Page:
How Yoga is Helping Prison Inmates
Photo by margauxifarrell
Statistics show that roughly 65 percent of inmates return to prison within the first three years after their release. Overcrowded prisons and a lack of rehabilitation services makes it difficult, if not impossible, for inmates to break cycles of addiction, crime, and violence. Fortunately, many prisons across the US are creating yoga programs to help inmates improve their health and deal with the stresses of prison life. It’s working—inmates who participate in yoga programs are finding greater success at recovering from substance abuse and patterns of violence.
Service-based yoga organizations like The Prison Yoga Project, Transformation Yoga Project, Shanthi Project, and The Art of Yoga Project teach yoga to at-risk populations as a way of influencing positive social and behavioral change. These organizations train yoga instructors on how to meet the needs of inmates who have suffered from different forms of severe trauma. Many inmates suffer from mental illnesses and post-traumatic stress disorder (PTSD), and many face health risks such as chronic viral infections and obesity. Yoga is taught as a mindfulness-based practice that develops a connection between physical and emotional behavior.
The Prison Yoga Project, founded by James Fox more than a decade ago, has trained more than 350 yoga teacher volunteers and implemented yoga programs in fifty correctional facilities throughout the country. The program’s mission is to teach yoga with the intention of helping incarcerated men and women cultivate a connection between body, mind, and heart. They present yoga as a way of building a sense of self-compassion and empathy for others, which helps prevent future cycles of violence and addiction. Yoga is also helping inmates lose weight and cope with symptoms of chronic pain and stress-related diseases.
There hasn’t been a lot of research into the effects of yoga in prisons, but reports suggest that yoga can have a profound impact on the mental and emotional health of inmates. The journal Nursing Research reported that after twelve weeks of participating in a prison yoga program incarcerated women showed reduced symptoms of anxiety and depression. Testimonials from inmates who have joined such programs reveal that yoga has been transformational in helping them manage pain, anxiety, and addictive behaviors.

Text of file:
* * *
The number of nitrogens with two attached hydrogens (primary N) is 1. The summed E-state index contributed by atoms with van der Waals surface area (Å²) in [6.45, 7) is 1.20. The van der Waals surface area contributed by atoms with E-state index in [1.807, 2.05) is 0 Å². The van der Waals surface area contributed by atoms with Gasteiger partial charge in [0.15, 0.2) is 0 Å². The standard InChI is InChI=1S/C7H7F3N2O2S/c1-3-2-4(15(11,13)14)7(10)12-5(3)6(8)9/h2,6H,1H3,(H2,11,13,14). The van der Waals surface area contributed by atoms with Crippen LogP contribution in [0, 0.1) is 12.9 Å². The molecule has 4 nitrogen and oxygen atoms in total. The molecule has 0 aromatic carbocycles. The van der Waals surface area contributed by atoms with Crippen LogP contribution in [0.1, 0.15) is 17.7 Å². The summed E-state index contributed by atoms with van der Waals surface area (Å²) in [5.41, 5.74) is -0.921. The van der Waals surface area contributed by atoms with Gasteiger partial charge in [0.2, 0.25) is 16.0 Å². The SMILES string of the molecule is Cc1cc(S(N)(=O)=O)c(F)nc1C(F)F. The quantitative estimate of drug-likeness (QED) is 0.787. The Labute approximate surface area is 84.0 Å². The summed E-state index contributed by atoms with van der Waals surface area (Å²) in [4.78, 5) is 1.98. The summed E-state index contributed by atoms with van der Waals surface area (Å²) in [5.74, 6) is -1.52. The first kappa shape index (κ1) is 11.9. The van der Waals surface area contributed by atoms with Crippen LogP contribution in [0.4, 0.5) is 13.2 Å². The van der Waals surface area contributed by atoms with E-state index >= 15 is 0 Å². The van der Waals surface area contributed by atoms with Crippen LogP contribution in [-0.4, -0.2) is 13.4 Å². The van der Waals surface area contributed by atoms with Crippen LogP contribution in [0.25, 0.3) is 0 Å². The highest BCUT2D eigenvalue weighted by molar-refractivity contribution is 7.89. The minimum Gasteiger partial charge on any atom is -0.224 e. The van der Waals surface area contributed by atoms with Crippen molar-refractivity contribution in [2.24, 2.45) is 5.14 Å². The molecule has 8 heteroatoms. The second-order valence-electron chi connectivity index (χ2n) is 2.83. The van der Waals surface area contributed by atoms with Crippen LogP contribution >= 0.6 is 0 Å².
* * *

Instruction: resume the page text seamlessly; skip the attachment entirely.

“We are challenged to draw vitality and meaning from our circumstances,” an inmate wrote. “Yoga and its emphasis on the power of a single breath promote a respect for life and a profound realization of the destructive force of violence.”
Volunteer teachers report that the experience has a transformative effect on them as well. In today’s world where yoga often appears to serve only the young, fit, and wealthy, teaching yoga to prisoners reminds some teachers of why they came to yoga in the first place. Teachers are discovering what it means to teach people in need and are reenergized by yoga’s power to unravel what’s at the core of each of us as individuals who have the capacity to love and help one another.
“I hope that yoga service as a separate and distinct practice becomes our collective social way of being—how we treat one another—under all circumstances,” said Michael Lear, a yoga teacher and activist who works with at-risk youth in prisons and juvenile justice centers.
The definition of yoga is translated from Sanskrit as union. Prison yoga programs seem to invoke the true embodiment of the word. Inmates are learning how to unify body and mind for healing and self-recovery. Correctional facilities are experiencing a greater sense of community through reduced hostility and violence, and yoga instructors are finding fulfillment in yoga as a form of service to others. This ancient practice has the potential to promote harmony and equanimity in ways we are just beginning to uncover.